COPENHAGEN—The cartoon that just would not die is starting to haunt anew. And this time it comes much to Denmark’s chagrin.
Most Danes thought the worst of the fallout from incendiary cartoon renderings of the Prophet Muhammad had long since petered out — until last month, when the most controversial image was republished by a brace of Danish newspapers in solidarity with cartoonist Kurt Westergaard, whose life is thought to be in danger.
This second moment of defamation in the name of free speech sparked a slower burn that the original, when riots swept the Muslim world in September 2005.
But now, as then, a boycott Denmark movement is taking hold in the Middle East.
Then, last week, a new audio tape from Osama bin Laden timed to the fifth anniversary of the Iraq war placed the cartoon issue uppermost in its laundry-list of grievance, urging his followers to inflict Europe with a “reckoning more severe” for republishing the image.
Unbeknown to Westergaard, his hand-drawn piece of political kryptonite struck yet again this week, appearing in the Internet-only release of a wildly controversial anti-Qur’an film by right-wing Dutch lawmaker Geert Wilders.
Kurt Westergaard is an unfortunately common name in Denmark and Dutch security officials acknowledge there have been threats to more than a few of the 81 Danish men whose passport identifies them as such.
As for the real Kurt Westergaard, he yesterday served notice of intent to sue Wilders.
“The use of the drawing in Wilders’ film is a serious violation of copyright,” said the Danish Union of Journalists, acting for Westergaard. “We strongly deplore that the drawing is being used for political propaganda.”
Danish politicians, too, have been squirming to distance themselves from Wilders. Yesterday, Danish Foreign Minister Per Stig Moller said Wilders’ film unfairly brands the whole of Islam with the terrorist label.
“You cannot say 1.3 billion Muslims are potential terrorists,” said Moller.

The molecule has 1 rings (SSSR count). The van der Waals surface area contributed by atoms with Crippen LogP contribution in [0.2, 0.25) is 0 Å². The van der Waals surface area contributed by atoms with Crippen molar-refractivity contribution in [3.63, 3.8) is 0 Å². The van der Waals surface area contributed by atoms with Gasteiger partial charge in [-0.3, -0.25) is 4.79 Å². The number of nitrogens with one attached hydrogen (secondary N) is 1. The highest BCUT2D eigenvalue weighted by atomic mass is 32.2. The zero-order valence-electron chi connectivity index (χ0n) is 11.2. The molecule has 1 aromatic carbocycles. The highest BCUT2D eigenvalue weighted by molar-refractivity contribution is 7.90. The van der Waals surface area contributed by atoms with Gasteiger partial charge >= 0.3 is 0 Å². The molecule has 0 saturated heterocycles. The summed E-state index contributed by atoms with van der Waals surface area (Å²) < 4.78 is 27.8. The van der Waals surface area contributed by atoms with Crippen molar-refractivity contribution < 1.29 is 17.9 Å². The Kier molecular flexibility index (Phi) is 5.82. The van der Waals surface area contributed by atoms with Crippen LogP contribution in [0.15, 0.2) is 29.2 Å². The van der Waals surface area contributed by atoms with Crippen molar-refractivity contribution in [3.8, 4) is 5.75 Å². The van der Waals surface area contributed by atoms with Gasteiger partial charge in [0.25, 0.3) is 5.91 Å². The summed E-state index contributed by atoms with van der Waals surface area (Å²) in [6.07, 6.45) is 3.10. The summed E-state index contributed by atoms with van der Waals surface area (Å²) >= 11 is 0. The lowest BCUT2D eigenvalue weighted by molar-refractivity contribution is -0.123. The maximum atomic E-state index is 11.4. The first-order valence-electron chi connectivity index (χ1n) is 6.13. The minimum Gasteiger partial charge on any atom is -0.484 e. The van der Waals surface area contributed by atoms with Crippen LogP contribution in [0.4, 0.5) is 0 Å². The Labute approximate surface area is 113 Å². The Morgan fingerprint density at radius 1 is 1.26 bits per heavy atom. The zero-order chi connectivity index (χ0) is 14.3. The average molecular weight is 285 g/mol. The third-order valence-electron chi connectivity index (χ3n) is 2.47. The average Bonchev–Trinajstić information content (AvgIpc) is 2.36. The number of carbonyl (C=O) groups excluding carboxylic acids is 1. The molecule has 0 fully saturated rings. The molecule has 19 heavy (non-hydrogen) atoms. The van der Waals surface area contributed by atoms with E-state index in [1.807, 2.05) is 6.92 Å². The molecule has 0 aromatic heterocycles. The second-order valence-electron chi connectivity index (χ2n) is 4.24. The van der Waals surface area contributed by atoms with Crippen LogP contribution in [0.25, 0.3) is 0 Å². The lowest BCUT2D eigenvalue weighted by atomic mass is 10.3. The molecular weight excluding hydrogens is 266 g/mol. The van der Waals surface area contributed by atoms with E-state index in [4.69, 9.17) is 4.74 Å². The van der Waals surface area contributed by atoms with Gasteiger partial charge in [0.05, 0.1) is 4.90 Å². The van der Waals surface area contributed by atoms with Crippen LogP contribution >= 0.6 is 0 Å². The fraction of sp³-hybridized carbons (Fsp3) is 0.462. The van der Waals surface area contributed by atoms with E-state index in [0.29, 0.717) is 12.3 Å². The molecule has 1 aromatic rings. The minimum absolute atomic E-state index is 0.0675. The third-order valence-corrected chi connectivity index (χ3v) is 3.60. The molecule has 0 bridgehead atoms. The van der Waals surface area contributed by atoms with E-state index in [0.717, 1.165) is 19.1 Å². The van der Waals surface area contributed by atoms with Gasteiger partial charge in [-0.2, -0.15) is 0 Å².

Beneath it all, Danish opinion has shifted firmly against the entire cartoon saga, with a majority of 58 per cent disapproving of the republication, according to a poll conducted by the Jyllands-Posten newspaper.
The opposite held true two years ago, when two-thirds of Danes supported publishing the cartoons in the name of free expression.
“Regret is the wrong word, because Danes never felt that they were in any way accountable for what was essentially a badly drawn cartoon in a stupid little right-wing paper that most people had never heard of before,” said Camilla Slot, a Copenhagen Business School professor of politics and philosophy who has been conducting research on the cartoon controversy.
“But it is true that most Danes are sick of the whole story.
“People think it is ridiculous that the newspapers published it a second time because there seems no point in it except to provoke. The first time, there was an argument for free expression. This time, people aren’t buying it.”
Danish sensitivities over the cartoon’s unwelcome revival come amid new warnings of a spike in domestic extremist activist, according to PET, the Danish intelligence agency.
“I can’t say how many people or groups we’re talking about as it changes all the time,” agency chief Jakob Schart told Politiken newspaper last week.
“But … our investigations show that there are increasing numbers of young extremists who have the ability and will to participate in terror activities.”
Danish state prosecutors this week brought charges against two of eight men rounded up anti-terror raids last September and set the other six free.
The two men, age 22 and 21, were charged with “preparing one or several bombs for use in a terror act” and for making the explosive triacetone triperoxide (TATP) in a home laboratory.
A third defendant, 23, was charged with inciting the abduction of Danish nationals in foreign countries in order to secure the release of the two. None of the defendants has been identified.
“The reality is that all the tensions that have come out of the cartoon saga remain a mystery to Danes,” said Slot.
“The initial fuss struck them as ridiculous, not because of Islamophobia, but simply because Denmark is such a completely secular country it doesn’t see religion as something it takes seriously.”
“And here it is, escalating again. I don’t think the cultural gap has changed at all. Danes still see this as a fuss about nothing. What is different this time is how unwelcome it is. People just want it all to go away.”